The issue is particularly sensitive in Africa, which is becoming one of the outlets for the rest of the world’s plastic waste, not to mention locally generated waste. The difficulty of recycling and recovering plastic waste that accumulates in open dumps should be a priority for policy makers and industry.

As the UN lays the groundwork for a treaty to address the issue of plastic waste, it is urgent for Africa to find solutions that do not only aim at the total disappearance of plastic packaging but also at developing alternative ways of producing 100% biodegradable or recyclable plastics, as well as collection and recycling services.

Let’s recall that plastic does not only have negative effects. For example, we must distinguish between polluting and recyclable plastics… Among the most obvious advantages, plastic packaging has made it possible to considerably increase the shelf life of fresh food. Without adequate packaging, it would not be possible to transport meat, liquids, and many preparations to the cities and the most remote areas of the continent. Plastic is lighter and stronger than glass, and more malleable than metal. It is an excellent insulator, waterproof, and can be shaped into an infinite number of sizes, thicknesses, and shapes. If this material is so ubiquitous today, it is because it has demonstrated benefits that no other material has.

The question is not so much how to get rid of plastics as how to reason about their use, transform their production and management in order to make them recyclable and, as much as possible, find new sources (other than oil…) to produce them.

Already, many initiatives are emerging on the African continent to recover the plastic waste that can be recycled: reuse of waste to make building bricks or public garbage cans, or individual collection of recyclable waste to sell to factories specializing in their transformation.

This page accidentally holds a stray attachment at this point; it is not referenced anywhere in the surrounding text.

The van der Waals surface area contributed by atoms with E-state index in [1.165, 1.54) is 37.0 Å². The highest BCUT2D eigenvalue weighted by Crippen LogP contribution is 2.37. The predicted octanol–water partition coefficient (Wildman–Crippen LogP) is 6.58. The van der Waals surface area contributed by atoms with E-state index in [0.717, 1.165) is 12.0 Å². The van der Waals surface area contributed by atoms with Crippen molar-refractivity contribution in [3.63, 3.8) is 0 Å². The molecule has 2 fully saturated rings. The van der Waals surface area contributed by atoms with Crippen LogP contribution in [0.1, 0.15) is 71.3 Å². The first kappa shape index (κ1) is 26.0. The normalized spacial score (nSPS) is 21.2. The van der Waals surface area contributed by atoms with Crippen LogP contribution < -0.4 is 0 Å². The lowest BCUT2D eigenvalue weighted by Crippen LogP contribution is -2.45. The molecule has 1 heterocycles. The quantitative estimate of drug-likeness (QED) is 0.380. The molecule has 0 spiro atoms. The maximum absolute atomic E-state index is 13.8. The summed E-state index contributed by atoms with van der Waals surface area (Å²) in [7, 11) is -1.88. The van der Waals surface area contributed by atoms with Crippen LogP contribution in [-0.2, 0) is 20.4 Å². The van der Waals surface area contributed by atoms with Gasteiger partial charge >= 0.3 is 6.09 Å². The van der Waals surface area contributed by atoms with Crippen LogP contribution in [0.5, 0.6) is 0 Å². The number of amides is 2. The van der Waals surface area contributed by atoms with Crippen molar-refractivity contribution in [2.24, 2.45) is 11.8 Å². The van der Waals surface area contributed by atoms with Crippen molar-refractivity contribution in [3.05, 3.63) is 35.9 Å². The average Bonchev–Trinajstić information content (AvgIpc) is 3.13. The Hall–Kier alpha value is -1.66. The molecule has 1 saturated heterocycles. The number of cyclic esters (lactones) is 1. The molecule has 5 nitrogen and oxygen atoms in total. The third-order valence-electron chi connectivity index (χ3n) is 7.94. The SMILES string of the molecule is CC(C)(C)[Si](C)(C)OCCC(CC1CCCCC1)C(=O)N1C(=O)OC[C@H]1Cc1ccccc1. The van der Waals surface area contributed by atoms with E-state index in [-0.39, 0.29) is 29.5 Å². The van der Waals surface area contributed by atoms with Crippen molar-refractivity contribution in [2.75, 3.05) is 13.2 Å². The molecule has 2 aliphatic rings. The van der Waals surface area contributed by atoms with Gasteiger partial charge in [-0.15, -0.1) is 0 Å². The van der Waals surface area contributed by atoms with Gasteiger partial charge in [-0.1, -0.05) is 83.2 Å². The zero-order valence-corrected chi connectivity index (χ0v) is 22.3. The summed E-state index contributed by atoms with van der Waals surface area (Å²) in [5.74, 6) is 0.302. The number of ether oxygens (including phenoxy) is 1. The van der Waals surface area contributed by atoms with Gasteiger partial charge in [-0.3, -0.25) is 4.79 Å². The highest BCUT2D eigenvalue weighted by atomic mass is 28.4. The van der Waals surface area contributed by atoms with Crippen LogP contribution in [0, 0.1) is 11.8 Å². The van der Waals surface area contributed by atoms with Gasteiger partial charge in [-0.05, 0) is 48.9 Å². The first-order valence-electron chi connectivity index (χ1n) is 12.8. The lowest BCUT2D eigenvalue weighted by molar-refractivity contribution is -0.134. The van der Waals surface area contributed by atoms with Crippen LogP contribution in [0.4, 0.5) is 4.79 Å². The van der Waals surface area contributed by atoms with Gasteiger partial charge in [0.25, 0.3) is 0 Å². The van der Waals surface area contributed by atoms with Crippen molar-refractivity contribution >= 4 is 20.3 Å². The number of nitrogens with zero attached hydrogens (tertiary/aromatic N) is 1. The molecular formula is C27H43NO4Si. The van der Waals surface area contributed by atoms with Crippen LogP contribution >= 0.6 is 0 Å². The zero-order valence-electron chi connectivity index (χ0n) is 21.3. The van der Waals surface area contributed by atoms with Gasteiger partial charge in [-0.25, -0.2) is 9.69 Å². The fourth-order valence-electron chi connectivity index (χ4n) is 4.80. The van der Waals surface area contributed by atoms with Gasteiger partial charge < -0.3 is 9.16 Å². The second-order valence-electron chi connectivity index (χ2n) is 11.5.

But these initiatives will not trigger a mass movement on the scale of African national economies if real circuits of production of 100% recyclable plastics, collection and recycling are not put in place. These circuits exist for glass, nothing prevents us from imagining that the plastic value chain could be inspired by them.

As with metals and glass, the recycling of plastic waste has an economic justification, and technical solutions already exist (PET plastics) or are under development (bioplastics based on algae, fungi, or synthesized by bacteria). The success of each of these methods will depend in particular on their ability to be integrated into a wider cycle of reuse: either to produce biogas, or as an agricultural input, or as a recyclable product in the same form.

The turnaround can be made by bringing together researchers, engineers, public decision-makers, industrialists, users, and all those who, today informally, tomorrow perhaps as employees, make a living from the recovery of plastic waste and have therefore developed expertise in their sorting, collection, marketing, and recovery.

The Moringa Fund is working with its portfolio companies on this project, through the Moringa/ATAF project and the consulting firm The Right Packaging*. The avenues of reflection currently being developed focus on controlling the collection of water bottles and their recycling, and the use of high-pressure decontamination processes in tanks rather than in fruit juice packaging – which makes it possible to use materials other than plastic (cardboard, glass, cans). For dried fruit, the aim is to favor bulk sales as well as the use of single-material flexible packaging allowing for recycling. These avenues are being explored in particular by the Moringa portfolio companies in Mali and Benin.

The market for plastic waste treatment holds huge potential profits, even outside the continent’s borders. Plastic production in Europe is already running out of materials to recycle, and a waste reprocessing industry in Africa could find a secondary market to finance its development. Eventually, plastic could become a coveted raw material… 

Bringing together environmental, economic and commercial interests with scientific innovation could finally be the happy and unexpected consequence of solutions to the plastic waste issue in Africa.